The Cuban statement also said that Gross’ weight is “normal” and he engages in a “voluntary regimen of systematic physical exercise” that, together with “a balanced diet of his choice,” has eliminated “his previous condition of obesity.”
Gross’ lawyer, Jared Genser, responded today with a complaint that Cuba had released information on his client’s medical condition that should be treated confidentially. (Genser himself had no compunction about releasing last month a report on Gross’ medical condition written by a U.S. doctor who had not examined him.)
Here are stories from AP and the New York Times. Also, an AP article from yesterday on a visit made to Mr. Gross by a U.S. physician who is also a rabbi, another from Global Post, and a ridiculous article by Professor Jaime Suchlicki of the University of Miami.
Several of these articles mention a lawsuit that attorneys for Mr. Gross filed against the U.S. government seeking compensation for his suffering based on the government’s alleged negligence. Today’s Times story includes this:
Scott Gilbert, one of the Gross family’s lawyers, said the case could be especially damaging for the State Department and DAI if the discovery process produces more examples of unqualified and ill-prepared contractors sent to Cuba. He said the suit would draw attention to the American government’s pro-democracy effort, which Mr. Gilbert described as “flawed in conception” and “completely messed up” in execution.
The main complaint in the lawsuit is here (pdf). Some points of interest:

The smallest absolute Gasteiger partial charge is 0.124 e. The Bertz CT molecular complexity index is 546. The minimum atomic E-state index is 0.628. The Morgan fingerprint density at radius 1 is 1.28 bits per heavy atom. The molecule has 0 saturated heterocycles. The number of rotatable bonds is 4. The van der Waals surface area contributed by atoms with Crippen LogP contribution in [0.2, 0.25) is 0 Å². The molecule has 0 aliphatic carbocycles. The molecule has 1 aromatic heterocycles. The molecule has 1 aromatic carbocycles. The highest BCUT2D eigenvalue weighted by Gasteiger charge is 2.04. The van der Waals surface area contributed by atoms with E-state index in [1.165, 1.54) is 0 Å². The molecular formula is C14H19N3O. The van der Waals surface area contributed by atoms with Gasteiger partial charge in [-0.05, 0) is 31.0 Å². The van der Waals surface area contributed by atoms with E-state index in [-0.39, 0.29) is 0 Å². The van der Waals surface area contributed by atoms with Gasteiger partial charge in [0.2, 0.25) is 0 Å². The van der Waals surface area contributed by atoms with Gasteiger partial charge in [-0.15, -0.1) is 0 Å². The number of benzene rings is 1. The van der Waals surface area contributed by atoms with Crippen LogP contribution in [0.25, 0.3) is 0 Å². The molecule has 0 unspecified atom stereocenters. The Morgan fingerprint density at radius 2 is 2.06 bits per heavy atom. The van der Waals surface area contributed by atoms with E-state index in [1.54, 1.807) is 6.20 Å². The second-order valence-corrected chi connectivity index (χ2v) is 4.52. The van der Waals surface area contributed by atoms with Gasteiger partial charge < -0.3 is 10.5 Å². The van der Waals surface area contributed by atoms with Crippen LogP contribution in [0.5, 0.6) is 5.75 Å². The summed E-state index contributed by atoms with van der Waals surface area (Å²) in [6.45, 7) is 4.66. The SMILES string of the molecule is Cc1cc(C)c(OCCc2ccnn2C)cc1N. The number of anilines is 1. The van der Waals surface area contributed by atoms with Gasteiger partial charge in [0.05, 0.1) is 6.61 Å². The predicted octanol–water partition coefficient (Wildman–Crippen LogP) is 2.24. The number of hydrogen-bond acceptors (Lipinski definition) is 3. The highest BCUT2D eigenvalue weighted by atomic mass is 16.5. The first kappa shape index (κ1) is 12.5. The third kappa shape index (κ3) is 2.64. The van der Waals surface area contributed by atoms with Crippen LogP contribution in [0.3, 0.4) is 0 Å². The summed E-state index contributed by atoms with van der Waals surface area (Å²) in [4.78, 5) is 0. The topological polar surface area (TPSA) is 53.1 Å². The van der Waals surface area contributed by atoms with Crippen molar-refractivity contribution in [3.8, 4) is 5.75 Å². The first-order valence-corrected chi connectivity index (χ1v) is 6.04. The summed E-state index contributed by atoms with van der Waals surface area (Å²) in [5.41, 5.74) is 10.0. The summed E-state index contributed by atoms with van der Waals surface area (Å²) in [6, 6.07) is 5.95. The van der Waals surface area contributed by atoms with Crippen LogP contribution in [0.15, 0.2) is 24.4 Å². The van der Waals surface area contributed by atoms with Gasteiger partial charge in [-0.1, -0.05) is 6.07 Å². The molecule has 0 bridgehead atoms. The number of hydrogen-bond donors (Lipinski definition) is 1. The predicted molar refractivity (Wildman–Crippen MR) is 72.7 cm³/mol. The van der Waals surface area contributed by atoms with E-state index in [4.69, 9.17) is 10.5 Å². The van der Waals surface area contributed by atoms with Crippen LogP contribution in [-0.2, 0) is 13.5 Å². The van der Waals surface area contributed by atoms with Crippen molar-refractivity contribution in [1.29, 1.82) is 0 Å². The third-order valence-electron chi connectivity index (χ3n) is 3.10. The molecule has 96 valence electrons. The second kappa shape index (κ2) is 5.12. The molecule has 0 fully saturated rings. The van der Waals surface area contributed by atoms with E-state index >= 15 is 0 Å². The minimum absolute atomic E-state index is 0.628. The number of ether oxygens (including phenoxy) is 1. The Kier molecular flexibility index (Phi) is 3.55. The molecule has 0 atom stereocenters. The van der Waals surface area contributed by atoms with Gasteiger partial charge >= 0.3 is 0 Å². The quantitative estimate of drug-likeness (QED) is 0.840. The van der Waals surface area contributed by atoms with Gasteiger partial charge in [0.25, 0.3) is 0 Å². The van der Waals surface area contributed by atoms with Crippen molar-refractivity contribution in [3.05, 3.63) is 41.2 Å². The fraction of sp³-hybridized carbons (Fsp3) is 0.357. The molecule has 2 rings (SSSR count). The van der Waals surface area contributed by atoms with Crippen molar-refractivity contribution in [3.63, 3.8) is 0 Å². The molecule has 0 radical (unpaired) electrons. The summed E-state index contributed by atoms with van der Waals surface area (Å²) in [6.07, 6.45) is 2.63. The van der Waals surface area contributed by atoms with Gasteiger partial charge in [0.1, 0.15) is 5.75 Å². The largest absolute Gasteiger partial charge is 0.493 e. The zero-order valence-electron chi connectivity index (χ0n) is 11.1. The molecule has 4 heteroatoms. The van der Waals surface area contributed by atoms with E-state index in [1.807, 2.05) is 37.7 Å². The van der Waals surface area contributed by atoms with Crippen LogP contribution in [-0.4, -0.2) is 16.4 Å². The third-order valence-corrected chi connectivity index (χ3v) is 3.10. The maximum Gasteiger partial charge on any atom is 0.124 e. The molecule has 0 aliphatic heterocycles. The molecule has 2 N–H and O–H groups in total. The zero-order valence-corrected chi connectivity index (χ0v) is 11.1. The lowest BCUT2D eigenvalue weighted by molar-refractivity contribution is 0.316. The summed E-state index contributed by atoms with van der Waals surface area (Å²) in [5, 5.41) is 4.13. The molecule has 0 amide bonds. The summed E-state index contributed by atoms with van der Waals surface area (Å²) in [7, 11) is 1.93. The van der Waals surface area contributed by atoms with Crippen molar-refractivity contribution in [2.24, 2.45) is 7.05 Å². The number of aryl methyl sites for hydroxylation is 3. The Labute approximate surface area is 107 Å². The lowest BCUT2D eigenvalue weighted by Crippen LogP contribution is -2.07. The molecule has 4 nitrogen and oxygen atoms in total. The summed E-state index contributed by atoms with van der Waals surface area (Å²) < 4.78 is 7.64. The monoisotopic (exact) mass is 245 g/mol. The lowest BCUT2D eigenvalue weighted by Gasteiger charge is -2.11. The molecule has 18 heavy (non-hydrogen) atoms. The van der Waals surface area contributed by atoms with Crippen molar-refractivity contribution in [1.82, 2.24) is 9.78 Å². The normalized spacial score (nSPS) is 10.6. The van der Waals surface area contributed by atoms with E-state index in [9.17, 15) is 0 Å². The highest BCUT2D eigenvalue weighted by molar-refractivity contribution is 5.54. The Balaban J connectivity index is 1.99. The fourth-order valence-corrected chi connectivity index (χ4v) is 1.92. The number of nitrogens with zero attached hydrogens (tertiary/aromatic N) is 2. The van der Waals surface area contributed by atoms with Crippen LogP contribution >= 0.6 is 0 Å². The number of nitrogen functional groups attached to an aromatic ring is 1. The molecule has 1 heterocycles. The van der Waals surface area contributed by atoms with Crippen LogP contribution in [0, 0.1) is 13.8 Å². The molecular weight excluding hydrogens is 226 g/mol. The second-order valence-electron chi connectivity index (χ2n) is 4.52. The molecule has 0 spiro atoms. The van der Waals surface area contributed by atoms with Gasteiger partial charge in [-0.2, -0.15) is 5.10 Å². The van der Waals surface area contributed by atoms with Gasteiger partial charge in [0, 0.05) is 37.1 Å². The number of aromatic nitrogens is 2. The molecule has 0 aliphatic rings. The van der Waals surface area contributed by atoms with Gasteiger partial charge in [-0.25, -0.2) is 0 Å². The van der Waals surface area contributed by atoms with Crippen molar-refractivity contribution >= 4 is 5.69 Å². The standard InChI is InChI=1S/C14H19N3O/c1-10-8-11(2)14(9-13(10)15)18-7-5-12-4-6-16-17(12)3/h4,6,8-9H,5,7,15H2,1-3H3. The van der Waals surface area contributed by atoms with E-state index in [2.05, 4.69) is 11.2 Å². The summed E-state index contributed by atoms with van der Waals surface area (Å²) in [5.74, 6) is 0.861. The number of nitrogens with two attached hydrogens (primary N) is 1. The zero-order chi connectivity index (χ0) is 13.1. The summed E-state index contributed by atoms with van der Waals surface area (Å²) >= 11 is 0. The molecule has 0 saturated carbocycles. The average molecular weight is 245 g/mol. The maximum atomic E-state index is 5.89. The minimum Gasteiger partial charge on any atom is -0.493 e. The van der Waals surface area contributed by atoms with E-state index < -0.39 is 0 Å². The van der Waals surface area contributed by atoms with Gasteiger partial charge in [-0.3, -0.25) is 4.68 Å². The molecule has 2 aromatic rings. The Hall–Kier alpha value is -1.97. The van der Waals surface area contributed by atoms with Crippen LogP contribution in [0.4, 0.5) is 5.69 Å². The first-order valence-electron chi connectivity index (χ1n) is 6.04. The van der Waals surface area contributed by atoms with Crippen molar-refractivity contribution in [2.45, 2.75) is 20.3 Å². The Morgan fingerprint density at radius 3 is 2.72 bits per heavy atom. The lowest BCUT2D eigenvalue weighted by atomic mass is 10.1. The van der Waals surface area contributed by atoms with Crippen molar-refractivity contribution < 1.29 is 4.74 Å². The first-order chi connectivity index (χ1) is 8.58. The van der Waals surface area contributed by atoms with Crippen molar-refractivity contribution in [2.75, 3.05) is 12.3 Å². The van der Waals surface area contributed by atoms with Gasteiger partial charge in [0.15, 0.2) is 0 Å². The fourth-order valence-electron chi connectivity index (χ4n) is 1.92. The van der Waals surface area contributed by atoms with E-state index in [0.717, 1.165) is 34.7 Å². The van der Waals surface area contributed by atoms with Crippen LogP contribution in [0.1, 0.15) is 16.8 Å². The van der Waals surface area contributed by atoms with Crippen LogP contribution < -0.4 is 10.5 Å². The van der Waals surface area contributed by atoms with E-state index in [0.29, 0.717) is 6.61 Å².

· It sets out very clearly (p.9) that the USAID program derives from the Helms-Burton law and is geared toward changing the political order in Cuba.
· It cites elements of USAID manuals that discuss counterintelligence training (p.11).
· It claims that the U.S. Interests Section and USAID were supposed to be communicating with each other regarding Mr. Gross’ trips (p.19). What I understand from U.S. officials is that at the time of the arrest, U.S. diplomats in Cuba had no idea who he was or what he was doing, and that only after this episode was a mechanism established whereby the State Department would be informed when USAID operatives were going into Cuba.
· Beginning on page 20, it reviews Mr. Gross’ trips to Cuba, noting that in each instance he came home, he warned his employer (DAI, a USAID contractor based in Maryland) about the risks inherent in his activity (perceived by him and the Cubans with whom he was working), those warnings were ignored, he was often urged by DAI to get on with the program, he returned to Cuba, and DAI continued making money from the program.
Of course Mr. Gross was making plenty of money too, and it sort of jumps off the page that the lawsuit assigns responsibility to everyone but Mr. Gross for the trips that he himself made to Cuba, even after perceiving the dangers. It should also be noted that while Mr. Gross was issuing his warnings, he also continued his modus operandi of traveling to Cuba along with American Jewish delegations and having unwitting members of those delegations carry some of his equipment. Not a nice guy.
The lawsuit seeks payment of damages from DAI and the U.S. government, and it is clearly part of a strategy to press the Obama Administration to negotiate for Mr. Gross’ release. In that vein, the lawyer’s threat to use the discovery process to disclose lots if information about USAID’s Cuba activities give the Administration heartburn. As for the contention that the government was negligent, I don’t know if I have ever seen a USAID document about the Cuba program that does not warn of the risks involved in its Cuba operations, and some even state explicitly that the program violates Cuban law.